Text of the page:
Nail It or Fail It: The Keys to a Successful Grand Opening

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If you’re opening a new bar, a successful grand opening sets the tone for your success or failure. Host a successful one and you’ll enter the honeymoon stage where guest counts will automatically be high just because you’re the new bar on the block and everyone is talking about you.

However, host a poor grand opening and the only thing people will talk about is everything that went wrong. With so much at stake, understanding each step of a grand opening is vital.

I spoke with my colleague Jamal Afzaly of Lounge Eighteen in Calgary, Alberta, Canada, to bring you the key points you must know about grand openings.

1. Know the Different Types

A grand opening can be a multiple-day event, and there’s a different objective for each day. There’s a “soft” opening which is essentially just for family and friends, an “industry sneak peek” for other those in the hospitality industry, and then a “grand opening” that’s open to the public.

You start off with a soft opening with only your close circle because this is when you’ll make the most mistakes. People who are your friends will be honest with you in their assessments of your quality of service. They’ll also be the most understanding when things go wrong. The objective of this event is to test all your systems, ensure everything is running smoothly, and get feedback so you can improve.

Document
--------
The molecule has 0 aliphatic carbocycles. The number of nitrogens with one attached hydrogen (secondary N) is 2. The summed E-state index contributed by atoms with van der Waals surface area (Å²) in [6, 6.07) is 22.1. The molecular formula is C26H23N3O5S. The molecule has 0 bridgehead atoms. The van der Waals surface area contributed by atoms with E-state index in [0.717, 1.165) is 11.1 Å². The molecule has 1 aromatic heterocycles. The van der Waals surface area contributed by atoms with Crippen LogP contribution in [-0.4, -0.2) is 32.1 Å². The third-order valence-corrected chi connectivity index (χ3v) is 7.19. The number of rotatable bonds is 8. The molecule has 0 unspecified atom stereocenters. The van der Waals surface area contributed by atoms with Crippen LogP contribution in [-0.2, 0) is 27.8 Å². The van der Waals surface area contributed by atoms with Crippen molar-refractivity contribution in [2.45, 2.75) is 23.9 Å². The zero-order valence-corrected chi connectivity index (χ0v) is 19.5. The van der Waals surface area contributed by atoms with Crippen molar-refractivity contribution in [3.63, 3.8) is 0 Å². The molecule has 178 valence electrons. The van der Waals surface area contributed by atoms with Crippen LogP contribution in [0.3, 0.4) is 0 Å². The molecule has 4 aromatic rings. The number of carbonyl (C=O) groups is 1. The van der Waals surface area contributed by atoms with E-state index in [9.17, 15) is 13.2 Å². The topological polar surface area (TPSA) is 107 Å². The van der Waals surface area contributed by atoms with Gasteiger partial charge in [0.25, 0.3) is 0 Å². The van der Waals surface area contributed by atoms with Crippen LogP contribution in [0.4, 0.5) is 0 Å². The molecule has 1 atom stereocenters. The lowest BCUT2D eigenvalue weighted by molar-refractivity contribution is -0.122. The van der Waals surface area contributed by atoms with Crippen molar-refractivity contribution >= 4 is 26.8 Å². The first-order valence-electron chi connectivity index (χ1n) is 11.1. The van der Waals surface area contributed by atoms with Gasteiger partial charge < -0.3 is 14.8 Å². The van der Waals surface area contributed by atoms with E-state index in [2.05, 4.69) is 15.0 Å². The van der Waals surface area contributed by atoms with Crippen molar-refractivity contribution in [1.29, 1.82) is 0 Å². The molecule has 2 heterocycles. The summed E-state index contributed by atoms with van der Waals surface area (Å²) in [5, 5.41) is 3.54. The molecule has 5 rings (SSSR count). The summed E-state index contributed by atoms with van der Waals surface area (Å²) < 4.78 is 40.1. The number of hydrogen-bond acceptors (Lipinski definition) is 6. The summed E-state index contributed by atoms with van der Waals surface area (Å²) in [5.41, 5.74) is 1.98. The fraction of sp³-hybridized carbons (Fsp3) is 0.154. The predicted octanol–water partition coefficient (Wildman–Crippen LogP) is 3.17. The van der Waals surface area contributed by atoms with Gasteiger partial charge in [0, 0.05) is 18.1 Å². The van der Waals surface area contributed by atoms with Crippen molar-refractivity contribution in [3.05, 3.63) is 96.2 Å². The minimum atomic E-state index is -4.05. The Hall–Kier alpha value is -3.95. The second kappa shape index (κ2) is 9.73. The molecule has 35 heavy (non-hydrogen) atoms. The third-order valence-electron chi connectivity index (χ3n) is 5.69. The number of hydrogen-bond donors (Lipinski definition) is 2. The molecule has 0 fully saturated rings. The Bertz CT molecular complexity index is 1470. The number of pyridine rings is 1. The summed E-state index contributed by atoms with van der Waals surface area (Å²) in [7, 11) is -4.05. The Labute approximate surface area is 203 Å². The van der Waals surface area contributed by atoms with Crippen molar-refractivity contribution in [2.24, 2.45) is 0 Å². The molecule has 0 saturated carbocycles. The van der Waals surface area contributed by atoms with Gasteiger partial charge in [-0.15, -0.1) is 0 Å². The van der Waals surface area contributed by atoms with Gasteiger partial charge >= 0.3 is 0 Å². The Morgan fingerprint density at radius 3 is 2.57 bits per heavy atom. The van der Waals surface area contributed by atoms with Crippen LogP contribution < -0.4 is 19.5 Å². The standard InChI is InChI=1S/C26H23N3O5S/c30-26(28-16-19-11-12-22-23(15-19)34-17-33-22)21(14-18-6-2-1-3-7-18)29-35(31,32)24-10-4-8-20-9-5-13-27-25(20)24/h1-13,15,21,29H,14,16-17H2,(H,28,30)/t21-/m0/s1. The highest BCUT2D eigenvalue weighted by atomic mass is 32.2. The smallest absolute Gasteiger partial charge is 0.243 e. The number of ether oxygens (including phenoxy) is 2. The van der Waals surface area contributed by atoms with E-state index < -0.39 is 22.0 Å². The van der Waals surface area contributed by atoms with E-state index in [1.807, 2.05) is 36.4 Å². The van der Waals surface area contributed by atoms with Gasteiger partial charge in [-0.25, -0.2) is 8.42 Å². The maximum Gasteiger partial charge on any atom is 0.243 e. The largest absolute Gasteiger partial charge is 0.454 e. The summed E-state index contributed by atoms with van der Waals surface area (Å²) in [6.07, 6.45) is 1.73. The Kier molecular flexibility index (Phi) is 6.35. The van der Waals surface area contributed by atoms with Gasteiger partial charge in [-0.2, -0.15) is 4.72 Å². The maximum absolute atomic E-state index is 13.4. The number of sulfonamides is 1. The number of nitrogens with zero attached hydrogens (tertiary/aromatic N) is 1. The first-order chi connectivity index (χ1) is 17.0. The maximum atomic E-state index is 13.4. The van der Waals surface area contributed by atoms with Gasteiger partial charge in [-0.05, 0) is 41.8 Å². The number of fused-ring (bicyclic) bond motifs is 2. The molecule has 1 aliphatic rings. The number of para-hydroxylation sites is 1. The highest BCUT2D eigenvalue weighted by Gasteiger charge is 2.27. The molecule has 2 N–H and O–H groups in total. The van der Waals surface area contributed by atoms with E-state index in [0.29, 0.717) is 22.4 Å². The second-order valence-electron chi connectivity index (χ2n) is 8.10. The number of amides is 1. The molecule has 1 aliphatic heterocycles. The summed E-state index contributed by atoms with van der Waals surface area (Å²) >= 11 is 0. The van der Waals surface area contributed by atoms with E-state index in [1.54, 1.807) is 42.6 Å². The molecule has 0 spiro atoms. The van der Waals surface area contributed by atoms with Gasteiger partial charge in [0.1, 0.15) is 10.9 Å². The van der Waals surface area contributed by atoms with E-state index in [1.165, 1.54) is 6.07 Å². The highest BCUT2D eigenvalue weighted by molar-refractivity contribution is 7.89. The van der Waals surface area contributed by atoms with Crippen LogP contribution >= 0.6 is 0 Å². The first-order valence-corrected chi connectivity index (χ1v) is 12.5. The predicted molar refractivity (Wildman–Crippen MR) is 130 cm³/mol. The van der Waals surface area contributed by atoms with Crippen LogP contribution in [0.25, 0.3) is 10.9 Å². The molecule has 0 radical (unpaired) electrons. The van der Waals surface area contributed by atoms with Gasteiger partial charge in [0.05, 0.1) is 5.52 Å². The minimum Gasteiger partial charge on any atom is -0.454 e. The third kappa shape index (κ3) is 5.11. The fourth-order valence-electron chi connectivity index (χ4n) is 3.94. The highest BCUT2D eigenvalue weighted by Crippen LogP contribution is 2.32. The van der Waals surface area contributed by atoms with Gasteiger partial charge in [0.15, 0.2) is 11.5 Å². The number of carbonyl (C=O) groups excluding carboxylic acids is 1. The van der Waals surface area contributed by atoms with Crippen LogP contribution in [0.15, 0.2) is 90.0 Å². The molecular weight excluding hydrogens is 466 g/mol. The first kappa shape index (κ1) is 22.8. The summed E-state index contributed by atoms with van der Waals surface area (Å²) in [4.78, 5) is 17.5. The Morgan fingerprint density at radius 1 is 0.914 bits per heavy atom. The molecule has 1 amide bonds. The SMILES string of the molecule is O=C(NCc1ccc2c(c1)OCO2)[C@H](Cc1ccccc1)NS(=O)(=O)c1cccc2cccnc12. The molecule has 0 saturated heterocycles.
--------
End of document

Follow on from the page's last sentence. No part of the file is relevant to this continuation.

The industry sneak peek is for all the owners, operators, managers and workers in the immediate area who you invite on a Sunday, Monday or Tuesday night (when they’re not likely to be working themselves). The primary objective of an industry sneak peek is to spark word-of-mouth advertising. Bartenders, managers and servers at other venues will talk amongst themselves and with their guests about your venue, provided the experience you delivered to them is favorable.

The actual grand opening that you host for the public at large should be a week or two after the industry sneak peek. By the time you’re ready to open your business to the public, you should have identified a number of things that needed to be fixed based on feedback you received from the soft opening and industry sneak peek. Before the grand opening, take action on that feedback.

By following this sequence of events, you’ll be able to refine your process and ensure your grand opening will be a complete success.

2. Utilize Different Marketing Methods

There are different ways to market your soft open, industry sneak peek and grand opening. The soft open is primarily driven by word of mouth since the only guests you want are those you with whom you have personal relationships. The industry sneak peek is also driven by word of mouth but involves some street teams going out to hospitality venues in your market to personally meet the staff at each location.

Read this: Gold from Dust: How to Pull Off an Incredible Grand Opening